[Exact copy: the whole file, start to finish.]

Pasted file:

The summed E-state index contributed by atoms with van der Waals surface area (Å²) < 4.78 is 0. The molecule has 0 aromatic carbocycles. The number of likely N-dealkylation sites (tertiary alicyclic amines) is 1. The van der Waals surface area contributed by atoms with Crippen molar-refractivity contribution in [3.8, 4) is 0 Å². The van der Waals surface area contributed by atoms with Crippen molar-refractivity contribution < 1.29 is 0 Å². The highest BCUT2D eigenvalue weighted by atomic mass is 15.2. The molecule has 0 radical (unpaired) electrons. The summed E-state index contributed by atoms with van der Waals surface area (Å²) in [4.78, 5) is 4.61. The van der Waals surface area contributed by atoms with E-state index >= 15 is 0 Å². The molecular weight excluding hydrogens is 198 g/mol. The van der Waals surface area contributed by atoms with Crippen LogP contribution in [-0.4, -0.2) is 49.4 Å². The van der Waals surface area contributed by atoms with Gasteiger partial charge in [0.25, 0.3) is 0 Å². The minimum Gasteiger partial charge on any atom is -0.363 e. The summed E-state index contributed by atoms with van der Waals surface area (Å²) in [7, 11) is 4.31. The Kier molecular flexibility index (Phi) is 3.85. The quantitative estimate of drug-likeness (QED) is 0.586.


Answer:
The summed E-state index contributed by atoms with van der Waals surface area (Å²) < 4.78 is 0. The molecule has 0 aromatic carbocycles. The number of likely N-dealkylation sites (tertiary alicyclic amines) is 1. The van der Waals surface area contributed by atoms with Crippen molar-refractivity contribution in [3.8, 4) is 0 Å². The van der Waals surface area contributed by atoms with Crippen molar-refractivity contribution < 1.29 is 0 Å². The highest BCUT2D eigenvalue weighted by atomic mass is 15.2. The molecule has 0 radical (unpaired) electrons. The summed E-state index contributed by atoms with van der Waals surface area (Å²) in [4.78, 5) is 4.61. The van der Waals surface area contributed by atoms with E-state index >= 15 is 0 Å². The molecular weight excluding hydrogens is 198 g/mol. The van der Waals surface area contributed by atoms with Crippen LogP contribution in [-0.4, -0.2) is 49.4 Å². The van der Waals surface area contributed by atoms with Gasteiger partial charge in [0.25, 0.3) is 0 Å². The minimum Gasteiger partial charge on any atom is -0.363 e. The summed E-state index contributed by atoms with van der Waals surface area (Å²) in [7, 11) is 4.31. The Kier molecular flexibility index (Phi) is 3.85. The quantitative estimate of drug-likeness (QED) is 0.586.